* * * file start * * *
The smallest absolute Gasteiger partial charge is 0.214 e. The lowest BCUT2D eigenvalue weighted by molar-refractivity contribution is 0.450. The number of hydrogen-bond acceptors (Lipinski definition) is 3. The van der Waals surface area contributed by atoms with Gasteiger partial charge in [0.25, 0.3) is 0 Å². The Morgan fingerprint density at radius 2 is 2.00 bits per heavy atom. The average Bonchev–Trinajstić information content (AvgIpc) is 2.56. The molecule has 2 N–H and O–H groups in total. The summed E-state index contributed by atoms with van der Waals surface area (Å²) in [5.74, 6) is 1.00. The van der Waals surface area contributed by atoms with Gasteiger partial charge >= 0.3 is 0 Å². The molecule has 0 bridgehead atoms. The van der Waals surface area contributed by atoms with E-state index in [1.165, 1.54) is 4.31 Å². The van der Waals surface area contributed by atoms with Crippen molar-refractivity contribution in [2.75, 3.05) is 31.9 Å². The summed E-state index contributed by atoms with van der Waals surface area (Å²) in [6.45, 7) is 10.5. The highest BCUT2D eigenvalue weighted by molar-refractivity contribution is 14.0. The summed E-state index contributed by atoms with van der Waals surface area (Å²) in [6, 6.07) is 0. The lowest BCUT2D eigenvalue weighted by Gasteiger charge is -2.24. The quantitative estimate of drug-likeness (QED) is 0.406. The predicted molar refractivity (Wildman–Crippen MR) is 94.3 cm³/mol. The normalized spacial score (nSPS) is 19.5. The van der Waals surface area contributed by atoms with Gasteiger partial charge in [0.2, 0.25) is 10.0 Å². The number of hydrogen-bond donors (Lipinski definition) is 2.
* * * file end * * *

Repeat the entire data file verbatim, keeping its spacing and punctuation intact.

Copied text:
The smallest absolute Gasteiger partial charge is 0.214 e. The lowest BCUT2D eigenvalue weighted by molar-refractivity contribution is 0.450. The number of hydrogen-bond acceptors (Lipinski definition) is 3. The van der Waals surface area contributed by atoms with Gasteiger partial charge in [0.25, 0.3) is 0 Å². The Morgan fingerprint density at radius 2 is 2.00 bits per heavy atom. The average Bonchev–Trinajstić information content (AvgIpc) is 2.56. The molecule has 2 N–H and O–H groups in total. The summed E-state index contributed by atoms with van der Waals surface area (Å²) in [5.74, 6) is 1.00. The van der Waals surface area contributed by atoms with Gasteiger partial charge >= 0.3 is 0 Å². The molecule has 0 bridgehead atoms. The van der Waals surface area contributed by atoms with E-state index in [1.165, 1.54) is 4.31 Å². The van der Waals surface area contributed by atoms with Crippen molar-refractivity contribution in [2.75, 3.05) is 31.9 Å². The summed E-state index contributed by atoms with van der Waals surface area (Å²) in [6.45, 7) is 10.5. The highest BCUT2D eigenvalue weighted by molar-refractivity contribution is 14.0. The summed E-state index contributed by atoms with van der Waals surface area (Å²) in [6, 6.07) is 0. The lowest BCUT2D eigenvalue weighted by Gasteiger charge is -2.24. The quantitative estimate of drug-likeness (QED) is 0.406. The predicted molar refractivity (Wildman–Crippen MR) is 94.3 cm³/mol. The normalized spacial score (nSPS) is 19.5. The van der Waals surface area contributed by atoms with Gasteiger partial charge in [0.2, 0.25) is 10.0 Å². The number of hydrogen-bond donors (Lipinski definition) is 2.